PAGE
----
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'Greater Idaho' push gets a nudge with interstate compact bill

'Greater Idaho' push gets a nudge with interstate compact bill


'Greater Idaho' push gets a nudge with interstate compact bill

What seemed like a far-fetched idea by right-wing Oregonians to break away from their left-wing state is gaining traction thanks to legislation that would begin a dialogue with neighboring Idaho.

In the Oregon legislature, a senate bill was introduced last week to advance the so-called “Greater Idaho” movement that wants to move a dozen eastern counties east of the Cascade Mountains into the state boundary of red-state Idaho.

Voters in those counties have approved ballot measures favoring the move, and now the bill introduced by Sen. Dennis Linthicum would begin discussions and negotiations between the State of Oregon and the State of Idaho.

Greater Idaho spokesman Matt McCaw tells AFN a similar bill is being introduced in Idaho’s state legislature.

“The process to move a border is through something called an interstate compact,” he explains. “Two state legislatures come together. They can decide to put a border anywhere that makes sense for those two states.”

The bill's future is doubtful in Oregon's Democrat-led legislature. In a state of 4.2 million, Oregon’s far-left politics is centered in the west in Portland and its capital city, Salem. The rural counties in the east have complained for years their views and beliefs are ignored and mocked by the Democrat-run state government, so the grassroots "Greater Idaho" movement was born.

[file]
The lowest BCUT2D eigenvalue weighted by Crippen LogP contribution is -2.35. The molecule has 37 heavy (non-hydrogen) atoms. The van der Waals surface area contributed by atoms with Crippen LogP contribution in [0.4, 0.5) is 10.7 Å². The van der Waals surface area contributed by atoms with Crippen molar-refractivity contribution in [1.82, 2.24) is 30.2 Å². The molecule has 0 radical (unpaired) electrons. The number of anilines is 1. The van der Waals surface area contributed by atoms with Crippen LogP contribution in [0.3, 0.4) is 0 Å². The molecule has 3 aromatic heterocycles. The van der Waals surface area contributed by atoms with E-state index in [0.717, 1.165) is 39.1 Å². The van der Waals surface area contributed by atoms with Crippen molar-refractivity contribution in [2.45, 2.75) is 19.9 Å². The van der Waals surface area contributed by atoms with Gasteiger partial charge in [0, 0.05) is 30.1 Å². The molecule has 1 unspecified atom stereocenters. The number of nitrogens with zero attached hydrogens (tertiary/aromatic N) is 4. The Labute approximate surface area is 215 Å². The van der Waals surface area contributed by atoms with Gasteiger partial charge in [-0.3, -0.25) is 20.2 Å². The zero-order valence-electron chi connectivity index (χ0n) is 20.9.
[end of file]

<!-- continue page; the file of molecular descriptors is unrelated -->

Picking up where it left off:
Oregon’s right-leaning voters were hoping GOP candidate Christine Drazen would win the governor’s race last November, and begin to roll back the Marxist state government, and she nearly did: Drazen lost to Democrat Tina Kotek 47%-43%. In the 36 counties in Oregon, Drazen won 29 of them and Kotek won only seven, but the urban population put Kotek - a self-described "progressive fighter" - in the governor’s office anyway.

An independent candidate, who got 8%, likely hurt Drazen's chances, too.

McCaw says West Oregon would benefit from losing the eastern counties because the rural area in the east is not as wealthy.

“Because Oregon has an income tax, all that money that's collected goes to Salem,” he says. “When it gets dished out across the state, western Oregon ends up subsidizing eastern Oregon.”

A poll last year showed 68% of West Oregon voters approve the idea of hearings to discuss the idea, likely because they would happily get rid of conservative voters. But the state of Oregon would lose 12 of its 36 counties, too.